Op-ed | Dealing with a difficult year in the New York City subways

Interim New York City Transit President Sarah Feinberg.
File photo/Mark Hallum


This has been an incredibly difficult year for many reasons. In addition to the heartbreaking losses suffered by the NYC Transit family due to the pandemic, we’ve all struggled deeply with the murder of our friend and colleague Garrett Goble — who tragically died after an arsonist set fire to his 2 train on March 27.

Every single day since then NYCT has grieved and mourned his loss. Each time we speak with his wife Delilah our hearts are broken all over again and each time we spoke to police, spoke to Garrett’s mother Vicki, or spoke with Garrett’s friends at Transit, they broke again.

But finally, we can take solace in knowing his alleged killer is being brought to justice. The NYPD has arrested and charged a suspect with murder in connection with Garrett’s death. Nothing can bring him back to his sweet family, but we are grateful to the police for their relentless persistence and hard work on this case.

There should be no tolerance for any form of violence in our transit system. Fires, sexual assaults, assaults on our workers – these are crimes committed against the very best of New York — the brave men and women who show up and serve this city each day and keep us all moving forward no matter the challenges.

Last week, our valiant workforce was tested by the first major winter storm of the season and they came through heroically, just as I knew they would. By the time the storm was tapering off Thursday morning, service was already starting to normalize, and by midday the subways were operating a normal weekday schedule with only scattered delays and a few isolated re-routings on our buses in the outer boroughs. This is an amazing feat.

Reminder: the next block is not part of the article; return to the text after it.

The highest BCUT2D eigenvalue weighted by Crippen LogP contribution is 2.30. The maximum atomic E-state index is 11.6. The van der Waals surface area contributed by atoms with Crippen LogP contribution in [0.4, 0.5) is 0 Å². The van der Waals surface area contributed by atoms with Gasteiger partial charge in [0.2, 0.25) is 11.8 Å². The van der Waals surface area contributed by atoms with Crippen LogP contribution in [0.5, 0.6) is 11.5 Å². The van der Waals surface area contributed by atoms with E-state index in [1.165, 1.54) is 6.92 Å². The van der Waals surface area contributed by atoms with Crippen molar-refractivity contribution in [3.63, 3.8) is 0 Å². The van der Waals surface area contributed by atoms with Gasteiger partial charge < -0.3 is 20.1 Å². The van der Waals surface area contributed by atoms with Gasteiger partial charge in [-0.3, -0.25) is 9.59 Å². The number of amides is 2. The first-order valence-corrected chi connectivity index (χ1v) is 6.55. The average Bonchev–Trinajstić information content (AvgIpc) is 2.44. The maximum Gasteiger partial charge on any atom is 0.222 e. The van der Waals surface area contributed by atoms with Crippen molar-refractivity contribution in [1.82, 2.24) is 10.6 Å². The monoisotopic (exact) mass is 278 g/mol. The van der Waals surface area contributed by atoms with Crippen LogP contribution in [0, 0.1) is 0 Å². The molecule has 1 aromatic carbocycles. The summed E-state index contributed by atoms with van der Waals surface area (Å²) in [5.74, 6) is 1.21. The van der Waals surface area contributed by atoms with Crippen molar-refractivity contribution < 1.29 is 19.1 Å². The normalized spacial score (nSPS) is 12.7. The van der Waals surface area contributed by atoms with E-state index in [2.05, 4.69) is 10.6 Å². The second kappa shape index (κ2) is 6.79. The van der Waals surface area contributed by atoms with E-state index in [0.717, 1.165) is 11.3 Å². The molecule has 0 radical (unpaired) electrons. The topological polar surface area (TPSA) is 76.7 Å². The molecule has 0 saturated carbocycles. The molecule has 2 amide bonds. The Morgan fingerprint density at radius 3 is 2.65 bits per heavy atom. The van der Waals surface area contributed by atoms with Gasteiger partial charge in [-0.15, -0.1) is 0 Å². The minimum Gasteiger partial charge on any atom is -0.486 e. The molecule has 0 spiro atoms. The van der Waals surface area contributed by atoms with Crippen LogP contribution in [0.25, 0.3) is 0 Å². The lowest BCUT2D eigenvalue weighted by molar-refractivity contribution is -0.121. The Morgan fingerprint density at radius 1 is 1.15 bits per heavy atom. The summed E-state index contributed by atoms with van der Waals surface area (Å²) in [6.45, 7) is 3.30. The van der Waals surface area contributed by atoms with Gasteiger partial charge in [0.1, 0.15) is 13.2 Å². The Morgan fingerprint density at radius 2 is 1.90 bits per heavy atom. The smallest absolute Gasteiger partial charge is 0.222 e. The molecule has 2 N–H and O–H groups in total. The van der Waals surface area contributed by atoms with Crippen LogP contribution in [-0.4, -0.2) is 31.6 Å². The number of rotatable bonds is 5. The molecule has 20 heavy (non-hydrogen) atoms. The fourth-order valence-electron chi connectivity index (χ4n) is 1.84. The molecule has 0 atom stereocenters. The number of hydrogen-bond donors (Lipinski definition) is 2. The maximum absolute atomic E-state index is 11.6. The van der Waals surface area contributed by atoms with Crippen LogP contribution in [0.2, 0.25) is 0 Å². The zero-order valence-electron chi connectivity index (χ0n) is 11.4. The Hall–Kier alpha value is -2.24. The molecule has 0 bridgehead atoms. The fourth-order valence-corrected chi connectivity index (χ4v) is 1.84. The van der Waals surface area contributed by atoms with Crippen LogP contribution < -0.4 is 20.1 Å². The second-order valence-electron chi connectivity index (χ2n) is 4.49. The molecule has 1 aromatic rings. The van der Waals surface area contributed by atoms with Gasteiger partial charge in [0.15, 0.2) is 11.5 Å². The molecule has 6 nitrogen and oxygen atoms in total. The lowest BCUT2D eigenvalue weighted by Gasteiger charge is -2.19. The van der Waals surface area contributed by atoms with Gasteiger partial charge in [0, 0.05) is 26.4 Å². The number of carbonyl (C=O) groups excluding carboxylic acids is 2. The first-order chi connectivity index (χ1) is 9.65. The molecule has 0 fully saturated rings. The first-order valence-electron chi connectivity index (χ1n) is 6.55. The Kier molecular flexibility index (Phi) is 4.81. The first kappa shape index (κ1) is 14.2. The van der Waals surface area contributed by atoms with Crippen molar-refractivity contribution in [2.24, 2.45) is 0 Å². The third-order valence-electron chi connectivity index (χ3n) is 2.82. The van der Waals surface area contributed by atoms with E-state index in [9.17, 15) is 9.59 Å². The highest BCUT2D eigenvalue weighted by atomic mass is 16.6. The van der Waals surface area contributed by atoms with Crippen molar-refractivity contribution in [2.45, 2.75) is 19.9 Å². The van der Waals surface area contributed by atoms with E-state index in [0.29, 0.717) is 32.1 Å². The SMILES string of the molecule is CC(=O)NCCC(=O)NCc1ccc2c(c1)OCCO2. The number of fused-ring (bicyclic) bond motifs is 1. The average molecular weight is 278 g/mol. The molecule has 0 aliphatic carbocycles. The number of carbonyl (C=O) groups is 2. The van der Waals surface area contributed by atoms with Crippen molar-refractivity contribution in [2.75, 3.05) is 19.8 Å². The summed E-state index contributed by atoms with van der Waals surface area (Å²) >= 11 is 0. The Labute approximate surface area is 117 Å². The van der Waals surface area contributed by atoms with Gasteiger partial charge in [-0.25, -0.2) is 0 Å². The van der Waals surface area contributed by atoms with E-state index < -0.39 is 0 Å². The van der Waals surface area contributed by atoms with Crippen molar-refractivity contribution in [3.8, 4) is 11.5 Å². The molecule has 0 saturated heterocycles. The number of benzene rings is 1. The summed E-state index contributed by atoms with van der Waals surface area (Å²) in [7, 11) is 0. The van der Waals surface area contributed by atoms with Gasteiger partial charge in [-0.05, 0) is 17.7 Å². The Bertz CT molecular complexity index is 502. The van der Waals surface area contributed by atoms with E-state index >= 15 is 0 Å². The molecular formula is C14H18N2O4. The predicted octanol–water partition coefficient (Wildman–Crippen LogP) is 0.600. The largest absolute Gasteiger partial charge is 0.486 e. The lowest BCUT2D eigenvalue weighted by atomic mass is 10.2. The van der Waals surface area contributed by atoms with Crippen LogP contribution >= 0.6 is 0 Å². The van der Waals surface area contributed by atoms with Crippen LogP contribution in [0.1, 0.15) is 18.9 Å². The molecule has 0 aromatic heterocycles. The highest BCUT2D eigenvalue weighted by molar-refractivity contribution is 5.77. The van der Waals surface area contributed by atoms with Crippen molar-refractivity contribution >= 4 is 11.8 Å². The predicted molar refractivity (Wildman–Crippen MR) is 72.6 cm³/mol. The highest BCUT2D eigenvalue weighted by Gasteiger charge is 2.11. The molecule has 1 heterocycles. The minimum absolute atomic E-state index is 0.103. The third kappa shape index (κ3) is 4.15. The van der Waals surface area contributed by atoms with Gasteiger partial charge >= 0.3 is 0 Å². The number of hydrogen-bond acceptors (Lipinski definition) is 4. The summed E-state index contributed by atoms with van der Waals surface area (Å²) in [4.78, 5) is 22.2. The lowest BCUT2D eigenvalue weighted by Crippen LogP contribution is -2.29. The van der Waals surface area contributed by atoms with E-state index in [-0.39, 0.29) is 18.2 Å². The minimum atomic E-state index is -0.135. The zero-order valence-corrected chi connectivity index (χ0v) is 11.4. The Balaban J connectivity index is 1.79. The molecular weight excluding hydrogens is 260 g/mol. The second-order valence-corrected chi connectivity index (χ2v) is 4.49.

There is so much preparation that happens before the first flakes of any blizzard even fall. Thousands of people are mobilized to get snow fighting equipment into place across the city, move trains from yards to be stored underground, outfit buses with tire chains, start de-icing, and more. Everyone plays a part in any well executed storm response.

I had no doubt the NYC Transit team could handle it. They have managed to deliver on projects big and small throughout this year, which has been one of the darkest in our agency’s history. Our workers have been the heroes moving heroes throughout the pandemic. Transit’s tireless efforts serve as a reminder that the women and men of New York City Transit are essential workers and public servants in the truest sense of the words. It is one of the greatest privileges of my life to lead this agency and its brave employees.

After all that we’ve been through this year, I look forward to what will hopefully be a better 2021, especially now that vaccines are becoming available and a transit-friendly Biden administration is set to take over the White House. But no matter what happens, I know that New York City Transit is ready for whatever comes our way.

Sarah Feinberg is acting MTA New York City Transit president.

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